Most recreational vehicle owners carry a cellular telephone now a days, or a P.D.A. (Personal Digital Assistant) like a Blackberry or similar device. Managing these while operating a motor home or pulling a large trailer can be a challenge. Particularly when dealing with where to store it and how to use it safely.
It seems most dash boards today lack an area or location that would be suitable to store a phone. Fortunately, there are accessories available that can accomplish this on any vehicle configuration. Cellular phone and P.D.A. holders come in a variety of installation arrangements such as securing to a vent, screwing to the dash face, or suction cup mounts. However, there are other considerations when deciding the type of mount best for you. A secure mount is very important. The last thing you need while negotiating a winding mountain grade with a heavy vehicle, or vehicle combination, is your phone to go flying across the rig and onto the floor. The mount also must be within a comfortable reach of the driver.
So, what is the best choice to meet these requirements? Well, in most cases, the placement anywhere on the dash face within a reasonable distance from the driver is not possible without obstructing something else, like a gauge or a control. In my opinion, there are two choices here; a good quality suction mount or a simple on-the-dash non-skid pad. A top quality suction cup base, like the German made one shown in the photo, is easy to install on most surfaces such as a window glass, dash top or dash face. It will hold fast for years through freezing temperatures to scorching hot sunshine, yet can be removed in seconds. It can be installed on a textured dash top if required, by using the supplied stick-on adaptor. The second choice, the use of an inexpensive non-skid dash pad, also works well. It will not only hold a phone but could be used for a variety of items. These pads, like the one depicted in the photo, do a remarkable job of holding all kinds of items, even during rough road conditions or hard brake applications.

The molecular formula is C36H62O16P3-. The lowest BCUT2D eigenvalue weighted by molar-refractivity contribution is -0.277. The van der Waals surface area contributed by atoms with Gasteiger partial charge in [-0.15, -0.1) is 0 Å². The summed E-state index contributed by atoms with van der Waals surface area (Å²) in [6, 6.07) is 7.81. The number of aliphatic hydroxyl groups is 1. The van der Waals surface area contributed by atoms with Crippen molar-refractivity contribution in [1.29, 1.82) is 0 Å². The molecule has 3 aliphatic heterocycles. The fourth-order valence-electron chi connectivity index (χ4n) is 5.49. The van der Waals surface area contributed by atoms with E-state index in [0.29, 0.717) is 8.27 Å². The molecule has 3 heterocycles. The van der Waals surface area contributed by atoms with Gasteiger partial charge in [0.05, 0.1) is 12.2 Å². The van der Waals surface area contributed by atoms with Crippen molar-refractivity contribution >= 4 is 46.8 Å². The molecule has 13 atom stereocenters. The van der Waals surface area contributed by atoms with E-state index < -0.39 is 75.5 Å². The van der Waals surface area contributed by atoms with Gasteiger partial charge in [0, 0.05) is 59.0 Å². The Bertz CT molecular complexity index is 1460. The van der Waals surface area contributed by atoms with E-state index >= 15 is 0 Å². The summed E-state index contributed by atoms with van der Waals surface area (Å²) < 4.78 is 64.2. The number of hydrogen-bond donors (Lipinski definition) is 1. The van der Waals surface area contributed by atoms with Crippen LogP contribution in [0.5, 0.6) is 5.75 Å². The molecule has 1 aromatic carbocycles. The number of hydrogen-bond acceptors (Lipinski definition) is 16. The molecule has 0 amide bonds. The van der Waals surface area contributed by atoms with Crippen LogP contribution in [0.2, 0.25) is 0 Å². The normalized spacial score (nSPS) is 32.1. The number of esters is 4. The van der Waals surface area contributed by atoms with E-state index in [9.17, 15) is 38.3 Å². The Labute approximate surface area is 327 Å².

Okay, we have secured the communication device within reach of the driver, now how can we use it safely? Well, if you want to use it while driving, we had better look at both a safe and legal method of doing that. Safe, being a way to use it and keep both hands free to drive. And legal, being able to meet current and future laws forbidding the use of non-hands free cellular phones. These depend on the laws in your current geographic location. For this purpose there are wired and wireless headsets, stand-alone wireless modules and integrated wireless interfaces. The wired type of headset is available in many shapes, sizes and configurations and is relatively inexpensive. It is basically just a unit that plugs into the handset and tethers to a combination microphone/ear piece or more traditional boom microphone headset. The wireless type uses a technology called Bluetooth. Bluetooth transmits and receives between your handset and the listening device on frequencies separate to that of your cell service. This wireless communication between your phone and audio device only operates providing they are with 30 feet or so of each other, and unlike that of your network provider, transmits wirelessly without additional charges.